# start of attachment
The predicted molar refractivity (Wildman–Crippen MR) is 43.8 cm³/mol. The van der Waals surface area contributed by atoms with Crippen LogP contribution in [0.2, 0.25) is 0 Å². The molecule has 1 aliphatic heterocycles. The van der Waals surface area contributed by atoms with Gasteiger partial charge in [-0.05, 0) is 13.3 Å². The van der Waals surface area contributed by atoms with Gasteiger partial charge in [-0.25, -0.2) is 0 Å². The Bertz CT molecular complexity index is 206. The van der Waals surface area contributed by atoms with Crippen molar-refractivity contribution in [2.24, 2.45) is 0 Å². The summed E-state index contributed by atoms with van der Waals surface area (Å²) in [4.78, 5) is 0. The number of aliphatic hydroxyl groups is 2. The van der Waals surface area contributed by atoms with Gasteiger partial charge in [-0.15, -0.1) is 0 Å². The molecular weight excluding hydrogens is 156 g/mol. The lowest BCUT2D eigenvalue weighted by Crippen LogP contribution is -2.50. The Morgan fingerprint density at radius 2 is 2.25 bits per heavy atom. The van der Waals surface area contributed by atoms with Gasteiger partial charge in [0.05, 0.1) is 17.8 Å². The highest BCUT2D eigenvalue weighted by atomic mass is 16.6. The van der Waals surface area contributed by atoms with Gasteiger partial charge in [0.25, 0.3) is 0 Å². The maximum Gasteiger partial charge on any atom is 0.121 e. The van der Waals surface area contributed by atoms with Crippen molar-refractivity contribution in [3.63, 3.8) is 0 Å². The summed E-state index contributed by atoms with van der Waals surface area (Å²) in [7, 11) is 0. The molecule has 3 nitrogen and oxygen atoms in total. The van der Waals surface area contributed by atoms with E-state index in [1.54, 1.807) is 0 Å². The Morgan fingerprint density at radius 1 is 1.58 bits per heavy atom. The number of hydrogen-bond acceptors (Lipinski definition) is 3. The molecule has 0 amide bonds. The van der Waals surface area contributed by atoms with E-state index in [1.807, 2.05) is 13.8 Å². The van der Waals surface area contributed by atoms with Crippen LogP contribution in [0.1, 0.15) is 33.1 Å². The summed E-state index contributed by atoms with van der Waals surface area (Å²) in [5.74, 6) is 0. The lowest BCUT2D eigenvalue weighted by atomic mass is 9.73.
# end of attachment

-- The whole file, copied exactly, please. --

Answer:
The predicted molar refractivity (Wildman–Crippen MR) is 43.8 cm³/mol. The van der Waals surface area contributed by atoms with Crippen LogP contribution in [0.2, 0.25) is 0 Å². The molecule has 1 aliphatic heterocycles. The van der Waals surface area contributed by atoms with Gasteiger partial charge in [-0.05, 0) is 13.3 Å². The van der Waals surface area contributed by atoms with Gasteiger partial charge in [-0.25, -0.2) is 0 Å². The Bertz CT molecular complexity index is 206. The van der Waals surface area contributed by atoms with Crippen molar-refractivity contribution in [2.24, 2.45) is 0 Å². The summed E-state index contributed by atoms with van der Waals surface area (Å²) in [4.78, 5) is 0. The number of aliphatic hydroxyl groups is 2. The van der Waals surface area contributed by atoms with Gasteiger partial charge in [-0.15, -0.1) is 0 Å². The molecular weight excluding hydrogens is 156 g/mol. The lowest BCUT2D eigenvalue weighted by Crippen LogP contribution is -2.50. The Morgan fingerprint density at radius 2 is 2.25 bits per heavy atom. The van der Waals surface area contributed by atoms with Gasteiger partial charge in [0.05, 0.1) is 17.8 Å². The highest BCUT2D eigenvalue weighted by atomic mass is 16.6. The van der Waals surface area contributed by atoms with Gasteiger partial charge in [0.25, 0.3) is 0 Å². The maximum Gasteiger partial charge on any atom is 0.121 e. The van der Waals surface area contributed by atoms with Crippen molar-refractivity contribution in [3.63, 3.8) is 0 Å². The summed E-state index contributed by atoms with van der Waals surface area (Å²) in [7, 11) is 0. The molecule has 3 nitrogen and oxygen atoms in total. The van der Waals surface area contributed by atoms with E-state index in [1.54, 1.807) is 0 Å². The Morgan fingerprint density at radius 1 is 1.58 bits per heavy atom. The number of hydrogen-bond acceptors (Lipinski definition) is 3. The molecule has 0 amide bonds. The van der Waals surface area contributed by atoms with E-state index in [1.807, 2.05) is 13.8 Å². The van der Waals surface area contributed by atoms with Crippen LogP contribution in [0.1, 0.15) is 33.1 Å². The summed E-state index contributed by atoms with van der Waals surface area (Å²) in [5.74, 6) is 0. The lowest BCUT2D eigenvalue weighted by atomic mass is 9.73.